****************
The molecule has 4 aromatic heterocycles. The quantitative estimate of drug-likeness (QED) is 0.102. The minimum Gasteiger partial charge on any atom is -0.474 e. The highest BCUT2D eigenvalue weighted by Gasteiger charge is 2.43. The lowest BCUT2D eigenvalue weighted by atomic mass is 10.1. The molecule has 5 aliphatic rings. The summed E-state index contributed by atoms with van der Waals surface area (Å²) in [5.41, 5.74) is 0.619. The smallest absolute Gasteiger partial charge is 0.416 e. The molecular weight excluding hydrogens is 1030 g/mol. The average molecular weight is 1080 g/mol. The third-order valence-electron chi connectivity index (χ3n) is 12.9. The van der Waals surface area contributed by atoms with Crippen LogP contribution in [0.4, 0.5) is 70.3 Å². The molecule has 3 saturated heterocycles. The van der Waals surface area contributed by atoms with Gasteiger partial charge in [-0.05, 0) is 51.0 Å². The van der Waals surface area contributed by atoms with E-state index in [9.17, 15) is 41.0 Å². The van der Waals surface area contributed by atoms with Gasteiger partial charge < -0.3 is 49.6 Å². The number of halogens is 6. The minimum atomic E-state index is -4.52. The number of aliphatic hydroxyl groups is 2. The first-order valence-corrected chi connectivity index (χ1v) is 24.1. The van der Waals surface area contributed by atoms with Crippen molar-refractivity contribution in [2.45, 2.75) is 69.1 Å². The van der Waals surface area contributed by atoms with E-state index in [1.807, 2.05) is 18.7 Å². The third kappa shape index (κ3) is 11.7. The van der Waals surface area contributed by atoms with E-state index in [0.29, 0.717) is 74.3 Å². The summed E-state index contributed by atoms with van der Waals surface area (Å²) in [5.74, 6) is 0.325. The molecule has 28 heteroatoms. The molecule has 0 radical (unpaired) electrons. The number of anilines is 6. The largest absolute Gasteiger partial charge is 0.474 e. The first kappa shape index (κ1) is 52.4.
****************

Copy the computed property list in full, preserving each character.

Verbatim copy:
The molecule has 4 aromatic heterocycles. The quantitative estimate of drug-likeness (QED) is 0.102. The minimum Gasteiger partial charge on any atom is -0.474 e. The highest BCUT2D eigenvalue weighted by Gasteiger charge is 2.43. The lowest BCUT2D eigenvalue weighted by atomic mass is 10.1. The molecule has 5 aliphatic rings. The summed E-state index contributed by atoms with van der Waals surface area (Å²) in [5.41, 5.74) is 0.619. The smallest absolute Gasteiger partial charge is 0.416 e. The molecular weight excluding hydrogens is 1030 g/mol. The average molecular weight is 1080 g/mol. The third-order valence-electron chi connectivity index (χ3n) is 12.9. The van der Waals surface area contributed by atoms with Crippen LogP contribution in [0.4, 0.5) is 70.3 Å². The molecule has 3 saturated heterocycles. The van der Waals surface area contributed by atoms with Gasteiger partial charge in [-0.05, 0) is 51.0 Å². The van der Waals surface area contributed by atoms with E-state index in [9.17, 15) is 41.0 Å². The van der Waals surface area contributed by atoms with Gasteiger partial charge < -0.3 is 49.6 Å². The number of halogens is 6. The minimum atomic E-state index is -4.52. The number of aliphatic hydroxyl groups is 2. The first-order valence-corrected chi connectivity index (χ1v) is 24.1. The van der Waals surface area contributed by atoms with Crippen molar-refractivity contribution in [2.45, 2.75) is 69.1 Å². The van der Waals surface area contributed by atoms with E-state index in [1.807, 2.05) is 18.7 Å². The third kappa shape index (κ3) is 11.7. The van der Waals surface area contributed by atoms with E-state index in [0.29, 0.717) is 74.3 Å². The summed E-state index contributed by atoms with van der Waals surface area (Å²) in [5.74, 6) is 0.325. The molecule has 28 heteroatoms. The molecule has 0 radical (unpaired) electrons. The number of anilines is 6. The largest absolute Gasteiger partial charge is 0.474 e. The first kappa shape index (κ1) is 52.4.